David is a fast little boy who can run the feet off his grandparents. He adores dinosaurs, crocodiles and his grandfather's hot rods. And he's as loving as his mother.

"He says, 'I just want to smooch you up,' so we call him Smoochie," Patty said.

Haley likes to surprise her grandfather every morning, so he calls her Little Boo.

"We love them so much," Patty said. At their ages - Patty is 63, Lane 67 - they're nervous about becoming parents again but joyful in the task.

"We're going to have to be 35 again," they tell each other over and over.

Haley and David have been seeing a psychologist since their parents separated, and their doctors were waiting for them at home the night Crystal died. The doctors and a chaplain told the family not to hide anything from the children and answer their questions as best they can.

"We've gotten some really good questions from them," Patty said. "The other night, (David) cried so hard. I said, 'What is wrong?' and he said, 'I just want to kiss my mom.'"

You can, Patty said, and David looked at her wonderingly.

"Just blow her a kiss, up to heaven," she said.

"He did. And he said, 'Grandma, she caught it!' So we do that every night."

 

Stories of Pecos Pete

Each night, Lane regales his grandchildren with another story about Pecos Pete, a larger-than-life prospector who has tangled with crocodiles, eagles and other tough characters since Crystal and Julie were girls. Each night ends with a cliffhanger.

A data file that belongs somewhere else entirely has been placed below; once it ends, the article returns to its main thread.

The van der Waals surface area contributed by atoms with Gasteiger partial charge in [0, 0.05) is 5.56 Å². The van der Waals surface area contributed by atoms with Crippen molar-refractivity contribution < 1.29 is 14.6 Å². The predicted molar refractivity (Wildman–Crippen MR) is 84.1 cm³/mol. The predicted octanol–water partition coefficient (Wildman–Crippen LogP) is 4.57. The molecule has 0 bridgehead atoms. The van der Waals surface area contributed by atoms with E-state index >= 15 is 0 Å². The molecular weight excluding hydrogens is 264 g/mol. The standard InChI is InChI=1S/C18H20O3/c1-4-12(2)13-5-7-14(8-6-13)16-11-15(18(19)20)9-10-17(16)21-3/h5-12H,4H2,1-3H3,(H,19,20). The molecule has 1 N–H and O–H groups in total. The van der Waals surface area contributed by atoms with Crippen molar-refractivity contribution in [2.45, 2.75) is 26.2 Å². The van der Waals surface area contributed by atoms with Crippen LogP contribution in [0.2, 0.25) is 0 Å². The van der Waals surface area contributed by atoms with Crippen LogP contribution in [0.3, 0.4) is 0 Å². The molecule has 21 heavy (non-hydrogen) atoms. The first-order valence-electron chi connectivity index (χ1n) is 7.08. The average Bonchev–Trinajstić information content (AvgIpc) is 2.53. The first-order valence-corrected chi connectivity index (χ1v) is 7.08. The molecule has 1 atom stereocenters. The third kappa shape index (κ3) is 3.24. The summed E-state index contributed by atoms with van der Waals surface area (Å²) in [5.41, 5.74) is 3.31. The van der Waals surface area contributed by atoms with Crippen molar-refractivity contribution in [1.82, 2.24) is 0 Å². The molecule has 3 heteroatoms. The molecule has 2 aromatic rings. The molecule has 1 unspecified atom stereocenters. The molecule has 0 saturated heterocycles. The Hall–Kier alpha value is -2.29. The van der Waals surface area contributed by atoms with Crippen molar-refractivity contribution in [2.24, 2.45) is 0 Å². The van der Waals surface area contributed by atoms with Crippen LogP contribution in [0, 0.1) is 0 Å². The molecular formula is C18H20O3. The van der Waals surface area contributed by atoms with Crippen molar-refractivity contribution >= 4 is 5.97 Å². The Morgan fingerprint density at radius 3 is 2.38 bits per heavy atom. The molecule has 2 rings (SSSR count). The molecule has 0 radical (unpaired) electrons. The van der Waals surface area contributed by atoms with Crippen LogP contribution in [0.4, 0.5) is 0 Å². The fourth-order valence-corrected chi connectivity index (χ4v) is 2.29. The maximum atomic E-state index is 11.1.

"Then, do you know what happens next?" Lane asks his spellbound audience. "No!" the children cry. "Well, I don't know either. We'll find out tomorrow night."

The wails of dismay are loud enough for Patty, downstairs in the kitchen, to hear.

The Judsons live in a big, two-story house, with vaulted ceilings and enormous windows looking onto a back yard where deer munch on the flowers. Upstairs are bedrooms for both children.

In a third bedroom, used as a study, legal papers from Crystal's divorce are still spread out on an ottoman where she was working on them in the days before she died.

In the upstairs hallway, a long line of gift bags are full of presents Crystal received on her 35th birthday, two days before she was shot. Hidden in another closet are the Christmas presents she'd already bought.